Some time ago, I bookmarked this recipe and wanted very desperately to make it, but never had the time. It was hot today (over 80°), but in a few days the temperature is expected to drop almost thirty degrees. So I figured that today would be a good day to make it because like all bean soups, it is probably better a day or two down the road.

Unfortunately I didn’t have canned black beans, fresh garlic, or canned green chilies. So I substituted dried pinto beans for the black beans, granulated garlic for the fresh garlic, and guajillo chili powder for the canned chilies. I also wanted to avoid using canned beef broth, and just used water instead.


  • 1 T oil
  • 2 carrots, peeled and diced
  • 2 ribs celery, diced
  • 1 medium onion, peeled and diced
  • 1 t salt
  • 1/8 tsp black pepper
  • 1/2 t chili powder
  • 1/4 t cumin
  • 1/2 t dry oregano leaves
  • 1 bay leaf
  • 1 t granulated garlic
  • 1/2 t guajillo chili powder
  • 8 cups water
  • 1 pound dried pinto beans, picked over and rinsed


  1. In a large pot, heat the oil to smoking. Add the carrots and celery and cook, stirring, for a minute or two. Add the onion and continue cooking until the vegetables are softened, approximately ten or fifteen minutes.
  2. Add the spices and salt and continue cooking, stirring all the while, another five minutes.
  3. Add the water and bring it to a boil. Add the rinsed beans, bring to a boil, and then reduce to a simmer.
  4. Cover loosely with a lid and simmer for one hour or more, until the beans are tender. Add more water if necessary.
  5. Remove the bay leaf and allow the soup to cool slightly. Blend in a blender or food processor, or better yet, with an immersion blender.


I really wanted an easy to make dish with ingredients I had on hand. Pinto beans taste quite different from black beans and have a slightly different texture, so it’s not quite the soup I had imagined (I will still make that one someday), but it’s still quite tasty*. Lots of good vegetables and plenty of fiber. I omitted the lime juice simply because I didn’t have any, but that would add a nice piquancy if added just before serving.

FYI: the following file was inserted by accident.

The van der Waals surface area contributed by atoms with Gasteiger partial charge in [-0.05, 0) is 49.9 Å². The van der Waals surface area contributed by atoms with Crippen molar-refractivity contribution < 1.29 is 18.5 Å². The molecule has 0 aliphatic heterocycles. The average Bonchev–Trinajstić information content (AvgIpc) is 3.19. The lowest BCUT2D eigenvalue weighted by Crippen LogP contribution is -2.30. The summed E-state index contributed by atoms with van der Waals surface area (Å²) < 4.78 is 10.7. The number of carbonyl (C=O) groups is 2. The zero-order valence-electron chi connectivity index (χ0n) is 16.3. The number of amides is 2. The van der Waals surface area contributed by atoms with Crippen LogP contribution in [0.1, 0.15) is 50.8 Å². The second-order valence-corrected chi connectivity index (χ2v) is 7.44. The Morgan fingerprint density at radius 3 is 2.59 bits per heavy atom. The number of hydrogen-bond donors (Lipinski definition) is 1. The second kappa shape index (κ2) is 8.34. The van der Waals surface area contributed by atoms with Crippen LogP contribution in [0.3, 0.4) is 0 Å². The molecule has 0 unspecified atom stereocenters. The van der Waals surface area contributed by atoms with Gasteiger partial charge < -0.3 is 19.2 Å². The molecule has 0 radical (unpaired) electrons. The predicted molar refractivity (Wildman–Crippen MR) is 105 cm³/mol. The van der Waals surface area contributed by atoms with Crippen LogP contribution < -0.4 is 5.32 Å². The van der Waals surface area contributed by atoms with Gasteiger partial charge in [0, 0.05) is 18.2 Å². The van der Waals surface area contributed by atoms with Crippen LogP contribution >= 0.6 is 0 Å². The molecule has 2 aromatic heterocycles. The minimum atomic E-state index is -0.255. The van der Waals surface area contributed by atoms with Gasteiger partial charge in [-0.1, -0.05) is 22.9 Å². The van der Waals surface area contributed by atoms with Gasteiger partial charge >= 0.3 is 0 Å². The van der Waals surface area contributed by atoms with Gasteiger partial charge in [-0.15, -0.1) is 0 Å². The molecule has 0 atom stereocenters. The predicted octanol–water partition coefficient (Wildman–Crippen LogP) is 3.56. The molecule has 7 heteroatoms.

This didn’t turn out exactly like I imagined the original recipe would. Pinto beans have a delightfully smoky flavor which is quite distinct from black beans. In fact, this soup bears an amazing resemblance to refried beans. Incredibly delicious refried beans. If I don’t have black beans next time, this is what I would do differently:

  • I would add two cups more of water, so that it has a consistency more like soup and less like refried beans. This is especially important the next day.
  • I would add more spices, including fresh garlic.
  • I would add a bell pepper or a poblano pepper to the vegetables.
  • I wouldn’t puree it so much, but would leave it a bit chunky.
  • I would take pictures. This looked absolutely beautiful just after I added the beans and water.

I will definitely make this again, hopefully with something other than pinto beans. That reminds me that I have some peruano beans that I’ve been trying to figure out what to do with—this might be just the perfect recipe.

*I watched this episode of Star Trek: The Original Series while I was cooking this. It might just be my imagination, but I think Star Trek makes all foods taste better. Geek on!

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